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Civil war Harold Covington Tom Sunic

Tom Sunic on Covington’s novels

One must mention the name of Harold A. Covington, a postmodern novelist whose works represent a good Bildungsroman for any White nationalist. Over several thousand pages, Covington uses the classic approach in the description of postmodern heroes who always try to surpass themselves—in the face of cosmic vagaries.

However, the plots of his best-known war novels are not situated in ancient Greece or Rome, but in a balkanized and dying America. Covington is also an author of several historical novels whose plots revolve around 15th- and 16th-century Europe. His war novels, therefore, may be the reason why his message may be closer and more comprehensible to a modern reader than Homer and the ancient classics.

Let us leave aside the political plausibility or post-historical veracity of Covington’s novels dealing with the war of White independence at the beginning of the 21st century in the Pacific Northwest. What needs to be singled out in Covington’s prose is his language, his ability to construct both real and surreal plots, and above all his skill to administer a good dose of empathy with his diverse characters.

And indeed there is a whole gallery of diverse characters in his novels—from disfranchised poor Whites from the South who were once victims of positive discrimination and who have now landed in the embattled Northwest, to ritzy and sold-out WASP politicians in DC, vying to be more Jewish than the Jews themselves. Each of his numerous characters is carefully situated in his own timeframe, each carrying his own clusters of conflicting memories, often haunting him for the rest of his life.

Covington, as much as he dissects the mindset of his warring heroes does not just examine their self-proclaimed racial awareness, but focuses instead on their historical consciousness. The reader won’t find characters blaring “White power!” or sporting swastikas, or endlessly debating about the ominous Jews. The frequent monologues by his characters bear witness that their individual memories are seldom sweet. Even in a pristine environment of the Northwest Republic, residents are immersed in their own Shakespearean dilemmas of being vs. not being.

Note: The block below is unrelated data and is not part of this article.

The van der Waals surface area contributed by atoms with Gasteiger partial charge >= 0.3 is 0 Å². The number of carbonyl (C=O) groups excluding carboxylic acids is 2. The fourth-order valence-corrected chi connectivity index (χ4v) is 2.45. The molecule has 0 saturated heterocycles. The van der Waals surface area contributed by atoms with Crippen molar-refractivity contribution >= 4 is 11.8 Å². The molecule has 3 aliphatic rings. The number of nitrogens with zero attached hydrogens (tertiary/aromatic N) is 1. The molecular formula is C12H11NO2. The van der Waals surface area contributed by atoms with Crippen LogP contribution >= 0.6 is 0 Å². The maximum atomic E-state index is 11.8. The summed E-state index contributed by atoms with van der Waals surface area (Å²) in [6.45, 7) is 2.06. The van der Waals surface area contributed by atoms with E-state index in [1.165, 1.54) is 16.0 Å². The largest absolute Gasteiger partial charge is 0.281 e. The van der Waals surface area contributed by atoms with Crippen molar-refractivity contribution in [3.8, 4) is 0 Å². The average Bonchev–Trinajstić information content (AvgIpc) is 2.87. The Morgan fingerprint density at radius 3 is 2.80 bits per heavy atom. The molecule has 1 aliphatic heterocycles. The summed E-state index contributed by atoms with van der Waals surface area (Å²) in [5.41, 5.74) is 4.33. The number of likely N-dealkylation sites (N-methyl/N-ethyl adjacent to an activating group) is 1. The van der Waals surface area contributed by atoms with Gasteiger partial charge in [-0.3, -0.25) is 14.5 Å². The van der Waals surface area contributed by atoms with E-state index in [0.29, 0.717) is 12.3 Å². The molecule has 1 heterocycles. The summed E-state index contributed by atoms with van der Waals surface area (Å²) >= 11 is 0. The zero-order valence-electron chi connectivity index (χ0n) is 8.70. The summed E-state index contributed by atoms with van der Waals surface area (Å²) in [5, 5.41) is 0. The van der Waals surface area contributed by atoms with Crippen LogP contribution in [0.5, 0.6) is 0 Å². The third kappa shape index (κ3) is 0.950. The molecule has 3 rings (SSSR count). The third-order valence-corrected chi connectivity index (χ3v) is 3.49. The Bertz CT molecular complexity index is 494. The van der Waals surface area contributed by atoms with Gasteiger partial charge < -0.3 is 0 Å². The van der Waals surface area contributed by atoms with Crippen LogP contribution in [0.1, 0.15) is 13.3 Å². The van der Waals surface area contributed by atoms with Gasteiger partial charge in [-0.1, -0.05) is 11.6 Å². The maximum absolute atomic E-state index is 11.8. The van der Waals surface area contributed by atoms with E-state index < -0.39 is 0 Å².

In most cases the racial awareness of Covington’s characters is coupled with their reminiscences of the haunting times of bygone eras. Thus, in his latest novel Freedom’s Sons depicting the nascent Northwest Republic, we come across a man who serves as one of the chiefs of the Northwest secret police. But this man has also a past; he is not just an empty White slate. His grandparents, back in the mid-20th century had fled communist Czechoslovakia and settled in the city of Chicago—only to discover another form of paleo-communist aka liberal insanity. Their progeny, the future settlers in the Northwest, realized that in the land of the free and the home of the brave, they were not just subjects to the terror of affirmative action, but also victims of serial burglaries and rampant Black crime. Finally, after much procrastination they decided to move to the Northwest, encountering on their way both physical and psychological roadblocks which in many ways reflected the predicaments they had once encountered in communist Europe.


Tom Sunic’s full article can be read here and here.

16 replies on “Tom Sunic on Covington’s novels”

My problem is that Sunic isn’t bringing us back to the Classics. Though I haven’t read Covington, I will make a safe and educated guess that his works are of picayune literary value.

IFA (link)

Yes, I read that. However, I’m unimpressed as I want some serious and in-depth reviews to be penned. O’Meara (don’t ask me which one) wrote an erudite essay on James’s diaries once. It was quite impressive.

What I want is intelligent WNs opining on real Culture. I want them to distill the necessity of reading the Classics – and not just the trite few like “The Iliad” or “Merchant of Venice”. Why don’t we have the equivalent for Beethoven’s oeuvre?